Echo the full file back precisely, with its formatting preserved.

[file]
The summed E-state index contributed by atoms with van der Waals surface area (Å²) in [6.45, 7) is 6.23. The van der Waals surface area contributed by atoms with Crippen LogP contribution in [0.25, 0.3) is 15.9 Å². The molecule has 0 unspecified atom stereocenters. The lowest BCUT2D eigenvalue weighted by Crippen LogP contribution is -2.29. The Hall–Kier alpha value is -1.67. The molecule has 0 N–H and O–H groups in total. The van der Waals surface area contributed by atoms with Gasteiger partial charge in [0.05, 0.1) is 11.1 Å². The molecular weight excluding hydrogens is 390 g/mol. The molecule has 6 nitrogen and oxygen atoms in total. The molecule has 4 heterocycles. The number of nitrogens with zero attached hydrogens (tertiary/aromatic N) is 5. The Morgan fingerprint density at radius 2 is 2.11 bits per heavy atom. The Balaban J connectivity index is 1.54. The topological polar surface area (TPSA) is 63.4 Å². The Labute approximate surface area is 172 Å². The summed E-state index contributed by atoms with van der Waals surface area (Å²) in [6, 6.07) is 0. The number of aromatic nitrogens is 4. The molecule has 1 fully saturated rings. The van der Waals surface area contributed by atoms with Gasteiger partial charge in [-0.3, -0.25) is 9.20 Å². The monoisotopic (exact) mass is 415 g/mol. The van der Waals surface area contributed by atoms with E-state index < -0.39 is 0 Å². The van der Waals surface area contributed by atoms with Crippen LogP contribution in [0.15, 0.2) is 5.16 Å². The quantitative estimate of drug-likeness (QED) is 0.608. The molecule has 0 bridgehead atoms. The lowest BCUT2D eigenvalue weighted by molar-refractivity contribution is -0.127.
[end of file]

The summed E-state index contributed by atoms with van der Waals surface area (Å²) in [6.45, 7) is 6.23. The van der Waals surface area contributed by atoms with Crippen LogP contribution in [0.25, 0.3) is 15.9 Å². The molecule has 0 unspecified atom stereocenters. The lowest BCUT2D eigenvalue weighted by Crippen LogP contribution is -2.29. The Hall–Kier alpha value is -1.67. The molecule has 0 N–H and O–H groups in total. The van der Waals surface area contributed by atoms with Gasteiger partial charge in [0.05, 0.1) is 11.1 Å². The molecular weight excluding hydrogens is 390 g/mol. The molecule has 6 nitrogen and oxygen atoms in total. The molecule has 4 heterocycles. The number of nitrogens with zero attached hydrogens (tertiary/aromatic N) is 5. The Morgan fingerprint density at radius 2 is 2.11 bits per heavy atom. The Balaban J connectivity index is 1.54. The topological polar surface area (TPSA) is 63.4 Å². The Labute approximate surface area is 172 Å². The summed E-state index contributed by atoms with van der Waals surface area (Å²) in [6, 6.07) is 0. The number of aromatic nitrogens is 4. The molecule has 1 fully saturated rings. The van der Waals surface area contributed by atoms with Gasteiger partial charge in [-0.3, -0.25) is 9.20 Å². The monoisotopic (exact) mass is 415 g/mol. The van der Waals surface area contributed by atoms with E-state index < -0.39 is 0 Å². The van der Waals surface area contributed by atoms with Crippen LogP contribution in [0.15, 0.2) is 5.16 Å². The quantitative estimate of drug-likeness (QED) is 0.608. The molecule has 0 bridgehead atoms. The lowest BCUT2D eigenvalue weighted by molar-refractivity contribution is -0.127.